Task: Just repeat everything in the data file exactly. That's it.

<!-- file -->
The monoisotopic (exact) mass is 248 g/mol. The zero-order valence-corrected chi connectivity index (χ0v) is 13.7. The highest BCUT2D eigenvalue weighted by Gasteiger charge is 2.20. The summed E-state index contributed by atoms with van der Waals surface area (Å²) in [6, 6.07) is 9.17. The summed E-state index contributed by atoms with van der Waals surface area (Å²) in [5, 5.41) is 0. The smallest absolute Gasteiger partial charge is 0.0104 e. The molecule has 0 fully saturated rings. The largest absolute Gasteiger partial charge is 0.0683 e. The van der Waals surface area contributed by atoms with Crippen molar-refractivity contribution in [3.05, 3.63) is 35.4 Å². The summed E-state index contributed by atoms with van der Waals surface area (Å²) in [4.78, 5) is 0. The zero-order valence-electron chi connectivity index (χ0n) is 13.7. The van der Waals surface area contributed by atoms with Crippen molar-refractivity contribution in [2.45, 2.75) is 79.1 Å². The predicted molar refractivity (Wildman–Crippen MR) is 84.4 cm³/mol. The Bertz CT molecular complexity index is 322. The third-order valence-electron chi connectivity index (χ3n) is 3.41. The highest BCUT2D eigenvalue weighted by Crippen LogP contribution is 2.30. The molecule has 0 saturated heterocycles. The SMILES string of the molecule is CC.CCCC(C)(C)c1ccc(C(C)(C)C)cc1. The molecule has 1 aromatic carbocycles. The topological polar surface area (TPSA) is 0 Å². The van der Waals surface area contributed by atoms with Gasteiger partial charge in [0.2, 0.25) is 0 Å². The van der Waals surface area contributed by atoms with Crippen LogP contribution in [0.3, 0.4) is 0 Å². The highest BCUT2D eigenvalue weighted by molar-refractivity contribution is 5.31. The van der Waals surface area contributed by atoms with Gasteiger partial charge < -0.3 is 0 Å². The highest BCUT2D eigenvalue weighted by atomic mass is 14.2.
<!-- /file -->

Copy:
The monoisotopic (exact) mass is 248 g/mol. The zero-order valence-corrected chi connectivity index (χ0v) is 13.7. The highest BCUT2D eigenvalue weighted by Gasteiger charge is 2.20. The summed E-state index contributed by atoms with van der Waals surface area (Å²) in [6, 6.07) is 9.17. The summed E-state index contributed by atoms with van der Waals surface area (Å²) in [5, 5.41) is 0. The smallest absolute Gasteiger partial charge is 0.0104 e. The molecule has 0 fully saturated rings. The largest absolute Gasteiger partial charge is 0.0683 e. The van der Waals surface area contributed by atoms with Crippen molar-refractivity contribution in [3.05, 3.63) is 35.4 Å². The summed E-state index contributed by atoms with van der Waals surface area (Å²) in [4.78, 5) is 0. The zero-order valence-electron chi connectivity index (χ0n) is 13.7. The van der Waals surface area contributed by atoms with Crippen molar-refractivity contribution in [2.45, 2.75) is 79.1 Å². The predicted molar refractivity (Wildman–Crippen MR) is 84.4 cm³/mol. The Bertz CT molecular complexity index is 322. The third-order valence-electron chi connectivity index (χ3n) is 3.41. The highest BCUT2D eigenvalue weighted by Crippen LogP contribution is 2.30. The molecule has 0 saturated heterocycles. The SMILES string of the molecule is CC.CCCC(C)(C)c1ccc(C(C)(C)C)cc1. The molecule has 1 aromatic carbocycles. The topological polar surface area (TPSA) is 0 Å². The van der Waals surface area contributed by atoms with Gasteiger partial charge in [0.2, 0.25) is 0 Å². The van der Waals surface area contributed by atoms with Crippen LogP contribution in [0.3, 0.4) is 0 Å². The highest BCUT2D eigenvalue weighted by molar-refractivity contribution is 5.31. The van der Waals surface area contributed by atoms with Gasteiger partial charge < -0.3 is 0 Å². The highest BCUT2D eigenvalue weighted by atomic mass is 14.2.